The National Commission on Culture has launched the 2022 edition of the National Festival of Arts and Culture (NAFAC) with a call for patriotism and nationalism among citizens to expedite national development.
This year’s celebration also marked the 60th anniversary of the week-long festival on the theme: “Reviving patriotism, peace and unity through cultural diversity for sustainable development.”
The launch, which was interspersed with breathtaking cultural performances, also officially unveiled the logo for the 60th anniversary celebration and swore in various committees to superintend over the festival.
NAFAC is an annual event which provides the platform for Ghanaians to advertise their rich heritage and showcase the diversity in their ethnic and regional cultures to stimulate unity and development.
This year’s celebration will be held from Friday, December 9 to Saturday, December 17 in the ancient city of Cape Coast and Ghana’s tourism hub which is expected to host hundreds of Ghanaians and foreigners as the festival promises to be a global showpiece.
In view of that, a raft of activities has been lined up for the event and they include a cultural and business exhibition, a conference, regional exhibition days, women and girls’ day, float with masqueraders, a pageant, International Friendship Night and storytelling.
Madam Janet Edna Nyame, the Executive Director of the Commission, explained that the theme for the festival had been strategically selected to awaken the consciousness of citizens about their moral duty towards the Sustainable Development Goals (SDGs).
She said an effective implementation of the SDGs could curb the scourges of poor sanitation, environmental degradation, nepotism, corruption, dishonesty, and disrespect for elders which were a blot on the country’s cultural values.
She further intimated that NAFAC could consolidate its gains in 60 years and attain an international status if the country adopted the all-hands-on-deck model for pursuing the SGDs.
“Thankfully, from intangible through to the tangible aspects of culture, Ghana is endowed with fascinating repository of many cultural elements that show prospects for investment.
“We therefore have good reason that when NAFAC is raised to an international status, it will lead to a substantial improvement in its celebrations thereby creating opportunities for Ghana to generate some revenue,” she added.
Madam Nyame stressed that the nation could only make progress and be recognised among its peers as trekking on a sound development trajectory if citizens took what belonged to them seriously, packaged it well and presented it to other countries.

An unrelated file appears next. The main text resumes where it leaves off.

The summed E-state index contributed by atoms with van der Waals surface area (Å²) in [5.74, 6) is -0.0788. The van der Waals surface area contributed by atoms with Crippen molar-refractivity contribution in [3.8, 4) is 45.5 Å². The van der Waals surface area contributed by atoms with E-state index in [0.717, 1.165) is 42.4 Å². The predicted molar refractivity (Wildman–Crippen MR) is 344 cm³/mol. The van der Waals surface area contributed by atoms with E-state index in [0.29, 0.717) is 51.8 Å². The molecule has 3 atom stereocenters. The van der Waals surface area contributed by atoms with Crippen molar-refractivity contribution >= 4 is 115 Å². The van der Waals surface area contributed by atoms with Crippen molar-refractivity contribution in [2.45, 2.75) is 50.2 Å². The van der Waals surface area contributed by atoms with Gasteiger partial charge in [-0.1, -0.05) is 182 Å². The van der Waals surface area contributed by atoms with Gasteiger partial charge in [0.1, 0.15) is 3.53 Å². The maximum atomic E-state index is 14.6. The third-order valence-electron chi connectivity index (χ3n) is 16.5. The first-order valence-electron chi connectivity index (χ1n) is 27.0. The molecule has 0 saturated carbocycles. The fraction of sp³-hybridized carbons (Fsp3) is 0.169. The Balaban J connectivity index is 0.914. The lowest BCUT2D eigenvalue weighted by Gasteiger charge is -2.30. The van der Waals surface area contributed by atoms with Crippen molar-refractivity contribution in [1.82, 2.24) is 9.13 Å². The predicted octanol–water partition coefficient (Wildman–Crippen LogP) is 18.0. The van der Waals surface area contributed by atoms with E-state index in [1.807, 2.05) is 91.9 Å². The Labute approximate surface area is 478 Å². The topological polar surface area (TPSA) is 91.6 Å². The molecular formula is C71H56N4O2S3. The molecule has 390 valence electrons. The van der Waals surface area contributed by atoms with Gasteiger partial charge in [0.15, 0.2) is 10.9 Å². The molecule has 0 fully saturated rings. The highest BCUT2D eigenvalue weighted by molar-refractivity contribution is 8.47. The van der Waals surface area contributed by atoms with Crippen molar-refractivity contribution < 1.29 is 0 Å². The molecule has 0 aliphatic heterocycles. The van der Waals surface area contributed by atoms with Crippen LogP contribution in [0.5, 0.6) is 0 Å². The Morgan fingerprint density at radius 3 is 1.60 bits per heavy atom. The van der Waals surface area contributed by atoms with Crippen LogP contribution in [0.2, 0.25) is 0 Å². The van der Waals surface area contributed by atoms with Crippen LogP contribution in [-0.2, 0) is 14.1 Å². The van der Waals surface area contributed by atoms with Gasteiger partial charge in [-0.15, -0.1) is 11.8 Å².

“In achieving this, concerted efforts will be required of all stakeholders to lend their support to help drive such laudable initiative through to a success,” she emphasised.
Osagyefo Kwame Akonu X, the Vice President of the Central Regional House of Chiefs and Paramount Chief of Enyan Abaasa Traditional Area, said the unique cultural features and traditions gave the country identity, self-respect and pride.
He observed, however, that Ghanaians had shunned altruism for unsustainable development agenda through various adverse environmental practices at the expense of children yet unborn.
He, therefore, urged citizens to eschew all forms of negative actions perpetrated against the State and embrace cultural and moral values that engendered growth.
Osabarima Kwesi Atta II, the Omanhen of Oguaa Traditional Area, urged residents of Cape Coast to get actively involved in the festival to make it historic.
“From now to the D-day, let us be up and doing and make sure this celebration will be the best. It will not be the responsibility of the staff of Centre of National Culture but by me and you lending our support.
“Let’s all get involved and show the world that we are in full support of what is going to happen in Cape Coast,” he charged.
Mrs Justina Marigold Assan, the Central Regional Minister, indicated that any country that did not endeavour to preserve its culture was bound to fail because the people were likely to lose their identity and respect in the comity of nations.
“We do this not only to celebrate our country amidst the pomp and the pageantry but also, to capitalise on the experiences and lessons learned to further enrich our cultures,” she added.
She commended the organisers of NAFAC for putting together the yearly celebration and urged members of the various committees to bring their experiences to bear to give the country a memorable showpiece.